Semantic SEO approach can help you create high-quality content that ranks on Google. The word semantic is defined as the meaning or interpretation of words and sentences.
Some say that semantics is the future for SEO, but do you know what it really means?
In this article, you’ll learn more about what semantic SEO is, what semantic techniques can be used, and its role in search engines.
So let’s dive in!
What is Semantic SEO?
Semantic SEO is about creating content around topics instead of plain keywords. It aims to answer all user queries about a certain topic rather than focusing on one specific keyword.
Looking from the user perspective, it’s much easier to have all the questions answered in one article than going through 5 different ones, right?
Suppose a user wants to understand what header bidding is. In that case, he might also wonder about other aspects of this subject–how it works, what are the benefits and disadvantages.
In this case, having content with an in-depth analysis of this topic is the key to a good SEO strategy. It gives users all the necessary information on this subject and decreases the risk of switching to a different page.
Additionally, having images, videos, or graphs helps users understand your content better from different perspectives.
Why is Semantic SEO Important?
Semantic SEO allows creating content with a bigger purpose. The pages that use this SEO strategy usually have higher rankings on the search and more in-depth content for users.
Google wants to provide users with the most valuable and helpful content, and following semantic SEO only increases the chance of your content being recognized as one. Taking into consideration Google’s E-A-T principles also helps to create high-quality content.
Optimizing content semantically can be considered as one of the best SEO techniques, but the main idea is to create content optimized for users and not only for search engines!
What Are The Benefits of Semantic SEO?
There are 5 key benefits of using semantic SEO:
- Improved content quality. By focusing on the broader topic term, you are more likely to provide users with all the necessary information and ease their search process.
- Increased average time users spend on a page. If users find your content interesting and helpful, they will stay on your page longer.
- Improved domain authority. In-depth topic research includes fact-based analysis of the subject, bringing more quality to your content.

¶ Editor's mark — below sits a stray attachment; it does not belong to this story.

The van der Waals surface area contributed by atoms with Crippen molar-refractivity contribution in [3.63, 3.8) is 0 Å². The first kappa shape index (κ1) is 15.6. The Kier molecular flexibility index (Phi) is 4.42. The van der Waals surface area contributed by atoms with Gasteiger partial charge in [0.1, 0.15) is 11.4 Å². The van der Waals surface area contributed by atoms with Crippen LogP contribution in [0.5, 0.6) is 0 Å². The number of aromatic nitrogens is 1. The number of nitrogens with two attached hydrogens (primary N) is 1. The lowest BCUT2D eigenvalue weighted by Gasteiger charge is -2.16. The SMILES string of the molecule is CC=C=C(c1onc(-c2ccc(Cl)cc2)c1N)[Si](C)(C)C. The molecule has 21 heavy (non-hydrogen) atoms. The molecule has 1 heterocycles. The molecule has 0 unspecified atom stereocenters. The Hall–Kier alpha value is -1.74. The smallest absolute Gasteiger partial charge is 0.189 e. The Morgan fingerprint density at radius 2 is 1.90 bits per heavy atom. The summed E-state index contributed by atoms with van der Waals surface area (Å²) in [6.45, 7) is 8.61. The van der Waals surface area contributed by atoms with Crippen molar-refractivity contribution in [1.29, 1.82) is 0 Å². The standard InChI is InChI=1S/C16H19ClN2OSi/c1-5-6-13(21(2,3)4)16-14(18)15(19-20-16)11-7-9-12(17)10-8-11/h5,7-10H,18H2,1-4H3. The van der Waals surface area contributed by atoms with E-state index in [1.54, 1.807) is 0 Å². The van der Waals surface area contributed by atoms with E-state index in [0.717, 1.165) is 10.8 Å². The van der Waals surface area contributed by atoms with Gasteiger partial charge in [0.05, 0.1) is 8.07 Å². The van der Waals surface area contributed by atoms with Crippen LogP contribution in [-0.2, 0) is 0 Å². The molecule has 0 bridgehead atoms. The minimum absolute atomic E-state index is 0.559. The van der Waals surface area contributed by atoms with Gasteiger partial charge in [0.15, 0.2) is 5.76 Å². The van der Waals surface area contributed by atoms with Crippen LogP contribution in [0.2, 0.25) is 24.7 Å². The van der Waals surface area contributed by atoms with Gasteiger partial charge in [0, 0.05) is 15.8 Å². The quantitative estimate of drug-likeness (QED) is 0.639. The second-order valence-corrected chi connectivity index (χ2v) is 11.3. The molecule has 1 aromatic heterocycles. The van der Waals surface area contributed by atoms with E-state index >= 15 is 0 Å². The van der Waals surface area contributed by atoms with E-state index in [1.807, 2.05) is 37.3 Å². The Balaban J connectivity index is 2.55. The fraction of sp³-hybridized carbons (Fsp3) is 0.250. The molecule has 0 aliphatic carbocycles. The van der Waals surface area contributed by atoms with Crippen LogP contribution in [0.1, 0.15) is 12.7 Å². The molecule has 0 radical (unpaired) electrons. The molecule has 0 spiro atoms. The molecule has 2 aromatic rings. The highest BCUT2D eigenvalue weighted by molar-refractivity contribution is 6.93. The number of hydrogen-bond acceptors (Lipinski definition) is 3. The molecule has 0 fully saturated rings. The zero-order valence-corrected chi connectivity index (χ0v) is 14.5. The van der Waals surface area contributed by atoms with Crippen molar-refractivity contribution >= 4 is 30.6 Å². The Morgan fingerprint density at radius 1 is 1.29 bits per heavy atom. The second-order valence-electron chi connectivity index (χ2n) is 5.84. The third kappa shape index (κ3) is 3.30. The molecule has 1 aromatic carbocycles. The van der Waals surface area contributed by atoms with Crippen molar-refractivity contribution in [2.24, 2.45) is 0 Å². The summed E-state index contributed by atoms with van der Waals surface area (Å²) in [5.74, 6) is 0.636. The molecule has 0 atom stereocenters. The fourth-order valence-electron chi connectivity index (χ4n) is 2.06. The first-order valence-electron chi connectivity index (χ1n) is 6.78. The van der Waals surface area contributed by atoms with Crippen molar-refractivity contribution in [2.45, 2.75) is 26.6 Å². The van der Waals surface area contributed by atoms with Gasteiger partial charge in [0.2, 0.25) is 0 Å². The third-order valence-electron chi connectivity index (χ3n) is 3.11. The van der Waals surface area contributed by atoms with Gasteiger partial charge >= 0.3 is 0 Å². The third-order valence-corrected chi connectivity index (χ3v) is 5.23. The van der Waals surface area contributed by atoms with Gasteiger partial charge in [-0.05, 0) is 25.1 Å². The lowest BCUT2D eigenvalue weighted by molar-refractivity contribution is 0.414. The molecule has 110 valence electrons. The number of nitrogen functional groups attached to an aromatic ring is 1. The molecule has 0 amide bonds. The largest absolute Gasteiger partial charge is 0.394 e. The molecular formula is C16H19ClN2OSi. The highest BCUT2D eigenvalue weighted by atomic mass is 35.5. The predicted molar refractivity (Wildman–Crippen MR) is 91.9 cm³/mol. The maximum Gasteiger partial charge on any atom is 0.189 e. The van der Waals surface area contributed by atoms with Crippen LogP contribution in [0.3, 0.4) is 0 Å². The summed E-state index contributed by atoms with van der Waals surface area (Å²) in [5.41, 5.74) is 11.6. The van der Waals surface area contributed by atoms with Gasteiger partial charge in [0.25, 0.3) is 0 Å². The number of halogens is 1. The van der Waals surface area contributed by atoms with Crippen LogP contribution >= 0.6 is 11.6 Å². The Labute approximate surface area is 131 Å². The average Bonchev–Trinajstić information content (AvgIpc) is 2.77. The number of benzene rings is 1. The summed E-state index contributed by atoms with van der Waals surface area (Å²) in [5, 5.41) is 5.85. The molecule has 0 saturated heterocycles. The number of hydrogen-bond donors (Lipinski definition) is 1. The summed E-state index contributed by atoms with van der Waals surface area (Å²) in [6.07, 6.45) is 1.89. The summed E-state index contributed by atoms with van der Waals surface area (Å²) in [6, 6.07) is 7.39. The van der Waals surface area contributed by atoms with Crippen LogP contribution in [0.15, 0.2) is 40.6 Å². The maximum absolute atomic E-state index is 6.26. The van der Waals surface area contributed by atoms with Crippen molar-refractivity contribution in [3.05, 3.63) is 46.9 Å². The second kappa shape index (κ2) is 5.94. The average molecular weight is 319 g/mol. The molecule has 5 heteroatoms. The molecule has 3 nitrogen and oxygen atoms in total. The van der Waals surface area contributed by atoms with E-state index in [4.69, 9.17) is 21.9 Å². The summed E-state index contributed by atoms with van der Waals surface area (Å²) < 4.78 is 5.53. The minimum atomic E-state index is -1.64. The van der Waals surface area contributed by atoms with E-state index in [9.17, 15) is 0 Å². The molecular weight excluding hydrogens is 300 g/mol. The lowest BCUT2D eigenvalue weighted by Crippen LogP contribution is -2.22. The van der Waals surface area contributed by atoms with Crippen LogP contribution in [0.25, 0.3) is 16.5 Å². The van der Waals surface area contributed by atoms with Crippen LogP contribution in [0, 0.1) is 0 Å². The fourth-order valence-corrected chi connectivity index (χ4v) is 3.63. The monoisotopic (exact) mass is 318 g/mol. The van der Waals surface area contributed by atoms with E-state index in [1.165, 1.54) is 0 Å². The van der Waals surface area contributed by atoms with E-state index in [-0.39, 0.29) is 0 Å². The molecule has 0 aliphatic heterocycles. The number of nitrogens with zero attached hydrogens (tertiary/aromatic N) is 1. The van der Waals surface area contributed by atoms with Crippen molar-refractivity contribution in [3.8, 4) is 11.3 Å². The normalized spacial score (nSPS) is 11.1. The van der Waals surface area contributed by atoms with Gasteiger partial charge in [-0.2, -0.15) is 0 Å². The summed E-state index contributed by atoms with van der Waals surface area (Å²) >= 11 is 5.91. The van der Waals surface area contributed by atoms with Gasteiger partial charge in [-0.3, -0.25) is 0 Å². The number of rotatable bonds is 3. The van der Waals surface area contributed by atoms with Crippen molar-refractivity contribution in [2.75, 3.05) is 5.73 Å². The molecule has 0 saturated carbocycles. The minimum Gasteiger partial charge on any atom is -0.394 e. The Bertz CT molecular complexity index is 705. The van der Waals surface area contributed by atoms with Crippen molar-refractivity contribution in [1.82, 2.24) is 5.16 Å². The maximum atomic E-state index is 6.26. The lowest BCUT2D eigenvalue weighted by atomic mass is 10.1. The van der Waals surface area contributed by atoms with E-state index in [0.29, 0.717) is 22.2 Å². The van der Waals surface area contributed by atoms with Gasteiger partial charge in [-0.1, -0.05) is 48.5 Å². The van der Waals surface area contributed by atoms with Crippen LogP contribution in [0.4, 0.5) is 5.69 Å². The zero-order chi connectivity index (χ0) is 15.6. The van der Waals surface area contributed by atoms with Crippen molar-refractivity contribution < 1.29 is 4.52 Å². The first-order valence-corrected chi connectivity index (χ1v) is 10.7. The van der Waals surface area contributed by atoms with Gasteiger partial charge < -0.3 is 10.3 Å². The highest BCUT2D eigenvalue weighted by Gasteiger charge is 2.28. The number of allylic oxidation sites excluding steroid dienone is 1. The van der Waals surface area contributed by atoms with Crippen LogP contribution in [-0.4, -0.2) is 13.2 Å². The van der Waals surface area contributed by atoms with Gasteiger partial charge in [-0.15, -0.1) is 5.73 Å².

- Opportunities for internal linking. When you dive deeper into a certain topic, you find that it can be related to other topics you cover. That gives you a chance to insert internal links organically.
- Rank for more keywords compared to other sites. Creating longer content allows you to rank for more related keywords, which increases the chance of users finding your page through different searches.
What is Semantic Search?
Semantic search describes how search engines look at used keywords’ contextual meaning and intent. It helps to display more accurate SERP results because they aren’t just matched to the keywords from the query.
Instead, a semantic search engine like Google and Bing understand these keywords on a deeper level and provide users with the best-matching results related to their search.
A semantic search example is an answer displayed in a featured snippet.
Humans have a natural ability to understand the context behind different words and phrases, and search engines are improving this aspect to create a more humanlike interaction with users.
For computers to better understand the human language, they use a natural language processing (NLP) model. With every algorithm update, search engines get better at it.
Overall, semantic search helps to create synergy between the human language and the machine language.
How Does Semantic Search Work?
Semantic search works as another layer to the search engine algorithm–it processes the content to understand the context.
To understand the content semantically, search engines work through 5 steps:
- Understand the meaning of each keyword in the query.
- Find connections between these keywords to understand context.
- Consider UX signals (e.g., bounce rate) on pages, as well as the user’s search history, location, interests, etc.
- Filter the search results based on contextual relevance to the search query.
- Provide users with the most optimized search results.
Does Google Have Semantic Search?